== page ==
|Publication number||US7713960 B2|
|Application number||US 11/490,777|
|Publication date||May 11, 2010|
|Filing date||Jul 21, 2006|
|Priority date||Jul 22, 2005|
|Also published as||US20070021512, WO2007013997A2, WO2007013997A3|
|Publication number||11490777, 490777, US 7713960 B2, US 7713960B2, US-B2-7713960, US7713960 B2, US7713960B2|
|Inventors||Said M. Sebti|
|Original Assignee||University Of South Florida|
|Export Citation||BiBTeX, EndNote, RefMan|
|Patent Citations (8), Non-Patent Citations (81), Referenced by (5), Classifications (7), Legal Events (4)|
|External Links: USPTO, USPTO Assignment, Espacenet|
This application claims priority to U.S. Provisional Application No. 60/595,639, filed on Jul. 22, 2005. The provisional application is incorporated by reference herein in its entirety.
This invention was made with government support under 5P01CA78038 awarded by the National Institutes of Health. The government has certain rights in the invention.
The invention relates to personalized medical treatments for cancer that involve targeting specific cancers by its molecular fingerprint. More specifically, the invention provides for treatment of various cancers by using inhibitors of the Raf-1/Mek-1/Erk 1/2 pathway. These inhibitors include B2AR agonists (such as ARA-211 (pirbuterol) and isoproterenol), adenylyl cyclase activators, cAMP analogs and Epac (exchange protein directly activated by cyclic AMP) activators. In addition, the invention provides for diagnosis of various cancers by analyzing biological samples for the presence of a B2AR agonist and phosphorylated extracellular-signaling regulated kinase (Erk) proteins.
Throughout the specification, various references to scientific publications are indicated by the use of numbers. The full citations for these scientific publications are located after the Examples section. The disclosures of all publications, patents, patent applications and published patent applications referred to herein are hereby incorporated herein by reference in their entireties.
Malignant transformation of normal to cancer cells requires the acquisition of several oncogenic traits such as uncontrolled cell division, resistance to programmed cell death (apoptosis), invasion and angiogenesis (1). These malignant transformation traits are believed to be the consequence of the accumulation of genetic alterations that result in dysregulated signal transduction circuits (2, 3). Such genetic alterations can simply be point mutations that result in constitutive activation of key signal transducers such as Ras, a GTP/GDP binding GTPase that contributes to 30% of all human cancers (4). Alternatively, these alterations can involve entire genes such as the receptor tyrosine kinases epidermal growth factor receptor (EGFR) and ErbB2 that are found overexpressed in many major human cancers including breast and lung tumors (5, 6). Often such genetic alterations result in constitutive activation of common downstream signal transduction pathways such as the mitogen activated protein (MAP) kinase cascade c-Raf-1, Mek-1, Erk 1/2, p38 and JNK (7, 8). Other pathways involved in uncontrolled proliferation, apoptosis, invasion and angiogenesis also include those mediated by the signal transducer and activator of transcription STAT3 and the serine/threonine kinase Akt (9, 10). Not only have these oncogenic and tumor survival pathways been found constitutively activated in the great majority of human cancers but also their hyperactivation has been associated with poor prognosis and resistance to chemotherapy in cancer patients (11, 12). This has prompted drug discovery efforts targeting receptor tyrosine kinases, for example, Ras, c-Raf-1, Mek, Akt and STAT3, to thwart aberrant signal transduction pathways in tumor cells (13-16).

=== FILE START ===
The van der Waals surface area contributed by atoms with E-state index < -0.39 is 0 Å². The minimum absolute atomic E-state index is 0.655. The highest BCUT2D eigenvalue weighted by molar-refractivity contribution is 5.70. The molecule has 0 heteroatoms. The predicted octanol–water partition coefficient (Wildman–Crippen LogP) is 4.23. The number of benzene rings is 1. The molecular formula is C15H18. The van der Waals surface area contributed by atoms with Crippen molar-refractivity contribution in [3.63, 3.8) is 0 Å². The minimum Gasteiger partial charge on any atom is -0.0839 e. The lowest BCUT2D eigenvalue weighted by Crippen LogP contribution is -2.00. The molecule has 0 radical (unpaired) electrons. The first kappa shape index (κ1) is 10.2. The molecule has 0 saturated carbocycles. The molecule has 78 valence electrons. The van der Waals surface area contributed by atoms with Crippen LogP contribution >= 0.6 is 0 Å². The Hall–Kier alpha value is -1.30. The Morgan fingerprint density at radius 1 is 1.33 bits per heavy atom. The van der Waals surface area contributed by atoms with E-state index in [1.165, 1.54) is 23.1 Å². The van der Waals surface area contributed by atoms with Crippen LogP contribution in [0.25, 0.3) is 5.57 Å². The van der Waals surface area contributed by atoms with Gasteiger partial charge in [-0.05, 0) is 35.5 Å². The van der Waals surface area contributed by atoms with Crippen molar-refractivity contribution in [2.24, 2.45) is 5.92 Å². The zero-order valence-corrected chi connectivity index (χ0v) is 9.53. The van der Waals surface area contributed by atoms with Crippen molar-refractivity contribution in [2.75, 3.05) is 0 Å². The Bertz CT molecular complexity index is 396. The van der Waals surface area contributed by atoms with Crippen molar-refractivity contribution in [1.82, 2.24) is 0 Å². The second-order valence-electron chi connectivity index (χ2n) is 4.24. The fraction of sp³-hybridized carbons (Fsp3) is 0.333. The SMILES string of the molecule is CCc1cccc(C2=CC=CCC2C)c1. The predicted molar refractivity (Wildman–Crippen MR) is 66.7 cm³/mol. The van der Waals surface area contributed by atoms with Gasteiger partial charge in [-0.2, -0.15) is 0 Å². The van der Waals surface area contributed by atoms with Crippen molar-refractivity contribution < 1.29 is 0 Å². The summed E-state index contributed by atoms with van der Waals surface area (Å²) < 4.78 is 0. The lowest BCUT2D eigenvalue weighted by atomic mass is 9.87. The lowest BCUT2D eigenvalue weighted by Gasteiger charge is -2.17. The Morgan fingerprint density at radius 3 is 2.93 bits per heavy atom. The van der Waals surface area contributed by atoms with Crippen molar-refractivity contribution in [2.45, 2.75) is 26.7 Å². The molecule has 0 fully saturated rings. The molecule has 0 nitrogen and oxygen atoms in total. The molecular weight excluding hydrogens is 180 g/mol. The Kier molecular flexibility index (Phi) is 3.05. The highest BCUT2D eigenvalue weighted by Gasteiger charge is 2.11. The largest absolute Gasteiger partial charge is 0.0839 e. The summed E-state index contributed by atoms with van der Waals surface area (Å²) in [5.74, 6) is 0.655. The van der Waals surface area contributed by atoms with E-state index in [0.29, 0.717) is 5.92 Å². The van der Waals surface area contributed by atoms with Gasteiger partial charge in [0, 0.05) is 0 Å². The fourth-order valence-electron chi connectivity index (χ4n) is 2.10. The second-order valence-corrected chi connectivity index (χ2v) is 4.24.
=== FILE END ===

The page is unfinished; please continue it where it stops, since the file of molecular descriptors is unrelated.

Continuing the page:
In normal cells, it is well established that the activation of the kinase Erk 1/2 is regulated by receptor tyrosine kinases such as EGFR and platelet-derived growth factor receptor (PDGFR) via activation of Ras, which in turn activates the Raf-1/Mek-1/Erk 1/2 cascade (17). Because this signal transduction pathway is hyperactivated in many human cancers, inhibitors of receptor tyrosine kinases, Ras, c-Raf-1 and Mek-1 have all been identified and are at various stages of development (18, 19). One of these inhibitors, gefitinib (marketed as Iressa), an EGFR kinase inhibitor, was recently approved by the FDA for the treatment of patients with lung cancer.
More recently, the beta-2-adrenergic receptor (B2AR) stimulation of cyclic AMP (cAMP) has been shown to regulate the activation of Erk 1/2 in normal cells (20, 21). Interestingly, in some normal cells such as cardiac myocytes and bone cells, B2AR stimulation was shown to activate Erk 1/2, whereas in others such as adipocytes and endothelial cells it was shown to inhibit Erk 1/2 activation (21). In tumor cells, however, whether B2AR stimulation results in inhibition of the Raf/Mek/Erk kinase cascade is not known. The present invention provides for methods of treating cancer by inhibiting the Raf/Mek/Erk kinase cascade.